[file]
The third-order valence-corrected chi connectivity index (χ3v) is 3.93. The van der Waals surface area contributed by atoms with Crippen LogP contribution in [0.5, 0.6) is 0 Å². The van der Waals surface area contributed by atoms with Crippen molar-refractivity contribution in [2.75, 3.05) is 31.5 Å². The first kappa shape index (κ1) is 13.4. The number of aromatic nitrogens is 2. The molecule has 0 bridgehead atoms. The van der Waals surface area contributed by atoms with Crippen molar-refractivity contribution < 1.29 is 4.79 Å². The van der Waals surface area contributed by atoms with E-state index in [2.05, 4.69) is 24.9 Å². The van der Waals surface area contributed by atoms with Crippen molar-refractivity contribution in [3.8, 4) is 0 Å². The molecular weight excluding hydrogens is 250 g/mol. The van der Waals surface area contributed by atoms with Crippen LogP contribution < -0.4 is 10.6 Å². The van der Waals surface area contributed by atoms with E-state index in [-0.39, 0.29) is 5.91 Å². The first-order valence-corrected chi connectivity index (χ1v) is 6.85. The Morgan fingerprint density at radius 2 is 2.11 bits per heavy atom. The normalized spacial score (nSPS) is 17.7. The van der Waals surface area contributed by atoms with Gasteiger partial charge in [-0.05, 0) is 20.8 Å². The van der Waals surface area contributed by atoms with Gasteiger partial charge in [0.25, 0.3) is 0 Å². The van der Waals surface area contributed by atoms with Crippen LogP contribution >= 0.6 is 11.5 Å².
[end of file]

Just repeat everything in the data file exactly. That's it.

The third-order valence-corrected chi connectivity index (χ3v) is 3.93. The van der Waals surface area contributed by atoms with Crippen LogP contribution in [0.5, 0.6) is 0 Å². The van der Waals surface area contributed by atoms with Crippen molar-refractivity contribution in [2.75, 3.05) is 31.5 Å². The first kappa shape index (κ1) is 13.4. The number of aromatic nitrogens is 2. The molecule has 0 bridgehead atoms. The van der Waals surface area contributed by atoms with Crippen molar-refractivity contribution < 1.29 is 4.79 Å². The van der Waals surface area contributed by atoms with E-state index in [2.05, 4.69) is 24.9 Å². The van der Waals surface area contributed by atoms with Crippen molar-refractivity contribution in [3.8, 4) is 0 Å². The molecular weight excluding hydrogens is 250 g/mol. The van der Waals surface area contributed by atoms with Crippen LogP contribution < -0.4 is 10.6 Å². The van der Waals surface area contributed by atoms with E-state index in [-0.39, 0.29) is 5.91 Å². The first-order valence-corrected chi connectivity index (χ1v) is 6.85. The Morgan fingerprint density at radius 2 is 2.11 bits per heavy atom. The normalized spacial score (nSPS) is 17.7. The van der Waals surface area contributed by atoms with Gasteiger partial charge in [-0.05, 0) is 20.8 Å². The van der Waals surface area contributed by atoms with Gasteiger partial charge in [0.25, 0.3) is 0 Å². The van der Waals surface area contributed by atoms with Crippen LogP contribution >= 0.6 is 11.5 Å².